gailkardishrd@gmail.com

Toronto, Ontario, Canada

Tel: 647-468-5414

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© 2017 by Gail Kardish 

 

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Dietitian or Journalist?

December 6, 2014

Using social media has been a great experiment for me and sometimes makes me feel a bit like a journalist. That made me think about my role as a dietitian and I realized that there are some similarities. Journalists answer the questions what, where, when, who, why and how. As a dietitian, I do the same thing.

 

Most people think that my role is just about the "what"… what is a person eating, what should someone be eating, what foods will help, what portion sizes, etc. This is not entirely wrong because the "what" is important to know and many dietitians will make this the focus of their practice. This is not my favourite question to answer and is not my focus. Most people nowadays can answer the what questions on their own. Most people know what they need to work on and what they need to do to help themselves.

 

"Where" is a question that I do ask but it's not my main focus either. The "where" is important because it affects the "what" and the "how". For example, a person will eat differently in a restaurant than they would if they were eating at home.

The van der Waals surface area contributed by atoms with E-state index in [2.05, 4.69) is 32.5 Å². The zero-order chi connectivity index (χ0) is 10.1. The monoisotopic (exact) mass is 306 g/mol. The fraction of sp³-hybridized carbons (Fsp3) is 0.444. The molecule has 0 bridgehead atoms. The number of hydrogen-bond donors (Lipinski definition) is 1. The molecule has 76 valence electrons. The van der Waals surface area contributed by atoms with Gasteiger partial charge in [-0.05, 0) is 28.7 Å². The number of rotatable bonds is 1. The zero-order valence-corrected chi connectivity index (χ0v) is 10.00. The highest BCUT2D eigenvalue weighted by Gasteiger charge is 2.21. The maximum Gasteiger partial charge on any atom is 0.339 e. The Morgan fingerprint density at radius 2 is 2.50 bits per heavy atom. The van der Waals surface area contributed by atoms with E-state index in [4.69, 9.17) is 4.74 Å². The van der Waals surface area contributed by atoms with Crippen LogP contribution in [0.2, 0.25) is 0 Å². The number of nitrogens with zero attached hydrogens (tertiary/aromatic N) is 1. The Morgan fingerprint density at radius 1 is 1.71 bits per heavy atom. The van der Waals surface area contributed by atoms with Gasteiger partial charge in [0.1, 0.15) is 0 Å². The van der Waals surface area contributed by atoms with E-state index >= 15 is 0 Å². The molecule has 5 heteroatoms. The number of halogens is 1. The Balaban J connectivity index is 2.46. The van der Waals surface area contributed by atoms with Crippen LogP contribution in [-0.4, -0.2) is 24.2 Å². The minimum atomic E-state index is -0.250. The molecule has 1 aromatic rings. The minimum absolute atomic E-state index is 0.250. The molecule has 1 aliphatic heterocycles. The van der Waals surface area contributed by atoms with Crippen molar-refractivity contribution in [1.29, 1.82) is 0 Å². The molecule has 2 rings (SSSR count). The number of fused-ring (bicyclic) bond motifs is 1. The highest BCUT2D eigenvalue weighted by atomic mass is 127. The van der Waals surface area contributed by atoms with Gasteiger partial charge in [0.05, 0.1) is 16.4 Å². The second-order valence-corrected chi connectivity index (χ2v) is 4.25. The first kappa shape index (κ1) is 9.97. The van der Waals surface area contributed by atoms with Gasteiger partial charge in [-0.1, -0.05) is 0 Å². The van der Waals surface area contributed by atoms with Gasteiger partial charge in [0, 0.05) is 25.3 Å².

"When" helps me establish a person's eating patterns…when are they eating their meals and snacks? This is important because it can affect blood sugar levels, metabolism, binging behaviour etc.

"Who" also affects a person's eating…who are you eating with? Their eating habits can affect your eating habits. Also, eating with someone can be different than eating alone. It's a good question to ask but still not my main focus.

 

"How" a person eats is a good question. Are they eating fast or slow? Are they being mindful of what they are eating, tasting everything and enjoying it or not? Are they playing with their food instead of eating it, etc…?

 

My favourite question to work on with a client is "why"? Why are you eating the way you are, why are you eating certain foods and avoiding others, why do you feel a certain way when you eat something, why aren't you able to change the necessary eating behaviours? If a person can answer the "why" questions, the other questions became much easier to answer. As I always say to my clients, it's never about the food itself! It's not "what" you are eating, it's "why" you are eating it? The "why" is the interesting part and the "why" is what you need to be asking yourself.

 

Just some food for thought! ;)

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